• One or more format of display of scores (print or online) may contain standard errors for individual scores of anonymized teachers, but anonymized scores are displayed without critical information about the limits on accuracy. This includes displays of value-added measures in a nonquantitative way (such as the pointer on a color-coded dial from green to red) that imply a highly-accurate point estimate.
  • Indulges in some sensationalizing scores by focusing a significant passage of text on one or more individual unnamed teachers with very low scores, possibly supplemented with anecdotal or out-of-context reporting about the teacher, classroom, school, or students of the teacher.

D: Newspaper reporting on the NYC value-added scores that earns a “D” may have some context and discussion of methodological issues surrounding the value-added scores but nonetheless contains very serious weaknesses in handling the material, such as one of the following:

  • Reprinting the score database with individual scores attached to named teachers, even with context and standard errors or other indication of the limits of accuracy.
  • Indulges in sensationalizing of scores by focusing a significant passage of text on one or more individual named teachers with very low scores, possibly supplemented with anecdotal or out-of-context reporting about the teacher, classroom, school, or students of the teacher.

F: Newspaper reporting on the NYC value-added scores that earns an “F” fails the essential obligations of reporting the story fairly and in a non-sensationalist manner, most likely in one or more of the following:

  • Reprinting the scores attached to named teachers with no standard errors for individual scores or otherwise displaying value-added data in ways that a reader would assume the point estimate is accurate to a great degree. This includes displays of value-added measures in a nonquantitative way (such as the pointer on a color-coded dial from green to red) and consistent displays on webpages (not just print editions) that imply a highly-accurate point estimate.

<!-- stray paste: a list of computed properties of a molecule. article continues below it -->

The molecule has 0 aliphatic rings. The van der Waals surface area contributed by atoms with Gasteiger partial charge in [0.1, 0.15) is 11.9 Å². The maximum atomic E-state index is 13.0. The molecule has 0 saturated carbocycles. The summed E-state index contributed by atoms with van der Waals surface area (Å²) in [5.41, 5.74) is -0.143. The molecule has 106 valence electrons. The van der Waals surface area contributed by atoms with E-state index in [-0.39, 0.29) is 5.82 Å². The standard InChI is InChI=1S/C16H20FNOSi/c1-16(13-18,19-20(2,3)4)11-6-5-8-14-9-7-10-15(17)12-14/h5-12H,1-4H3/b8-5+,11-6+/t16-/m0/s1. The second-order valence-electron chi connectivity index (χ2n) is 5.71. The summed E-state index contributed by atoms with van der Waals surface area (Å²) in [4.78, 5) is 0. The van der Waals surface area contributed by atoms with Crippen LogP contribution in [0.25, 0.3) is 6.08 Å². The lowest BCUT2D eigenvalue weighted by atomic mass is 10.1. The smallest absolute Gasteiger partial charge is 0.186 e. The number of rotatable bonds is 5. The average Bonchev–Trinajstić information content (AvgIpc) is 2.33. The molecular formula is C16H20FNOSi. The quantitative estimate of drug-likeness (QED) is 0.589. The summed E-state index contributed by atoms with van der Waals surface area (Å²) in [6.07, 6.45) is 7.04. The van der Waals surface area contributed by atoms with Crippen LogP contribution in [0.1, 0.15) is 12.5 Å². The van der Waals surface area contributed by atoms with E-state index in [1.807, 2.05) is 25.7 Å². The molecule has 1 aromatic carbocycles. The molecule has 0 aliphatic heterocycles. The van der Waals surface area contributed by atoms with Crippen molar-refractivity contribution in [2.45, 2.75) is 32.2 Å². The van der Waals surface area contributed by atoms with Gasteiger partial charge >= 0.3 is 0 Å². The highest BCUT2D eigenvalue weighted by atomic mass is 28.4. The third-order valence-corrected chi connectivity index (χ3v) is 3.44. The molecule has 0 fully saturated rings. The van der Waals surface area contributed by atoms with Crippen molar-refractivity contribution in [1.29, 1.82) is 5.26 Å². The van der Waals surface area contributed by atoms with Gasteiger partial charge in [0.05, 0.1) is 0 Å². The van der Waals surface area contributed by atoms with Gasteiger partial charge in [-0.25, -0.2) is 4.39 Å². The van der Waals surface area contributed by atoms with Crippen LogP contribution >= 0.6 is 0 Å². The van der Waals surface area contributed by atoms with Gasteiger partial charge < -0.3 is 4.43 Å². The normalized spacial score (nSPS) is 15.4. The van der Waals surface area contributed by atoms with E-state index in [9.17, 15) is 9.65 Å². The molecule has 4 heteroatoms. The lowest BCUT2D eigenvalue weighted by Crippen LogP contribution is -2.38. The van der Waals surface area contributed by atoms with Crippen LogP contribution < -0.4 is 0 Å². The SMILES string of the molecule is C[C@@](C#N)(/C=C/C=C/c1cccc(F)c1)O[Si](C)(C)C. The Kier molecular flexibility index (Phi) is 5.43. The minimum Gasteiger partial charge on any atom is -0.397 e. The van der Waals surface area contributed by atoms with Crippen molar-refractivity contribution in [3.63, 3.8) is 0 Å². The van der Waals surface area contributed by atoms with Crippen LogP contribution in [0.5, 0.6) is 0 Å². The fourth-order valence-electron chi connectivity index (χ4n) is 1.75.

• Sensationalizing scores by focusing a sidebar or major article on one or more individual named teachers with very low scores, possibly supplemented with anecdotal or out-of-context reporting about the teacher, classroom, school, or students of the teacher.
  • Not covering the story and not covering the release of the data in any way. (This is specific to New York-area papers.)

 

Notes

  1. You may note that “drawing substantive conclusions about teaching quality in NYC” is not in the list of examples, in part because of the questions raised about the Teacher Data Reports. That doesn’t mean that doing so is beyond the bounds of good journalism, but I think doing so with integrity would be much more difficult than any of the items in the “A” list of activities. []

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Sherman Dorn

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Sherman Dorn

Sherman Dorn is a professor of education at the University of South Florida and editor of the Education Policy Analysis Archives. His research interests include how schools educate children they have treated poorly in the past and how we define educational problems as a society. He received a Ph.D...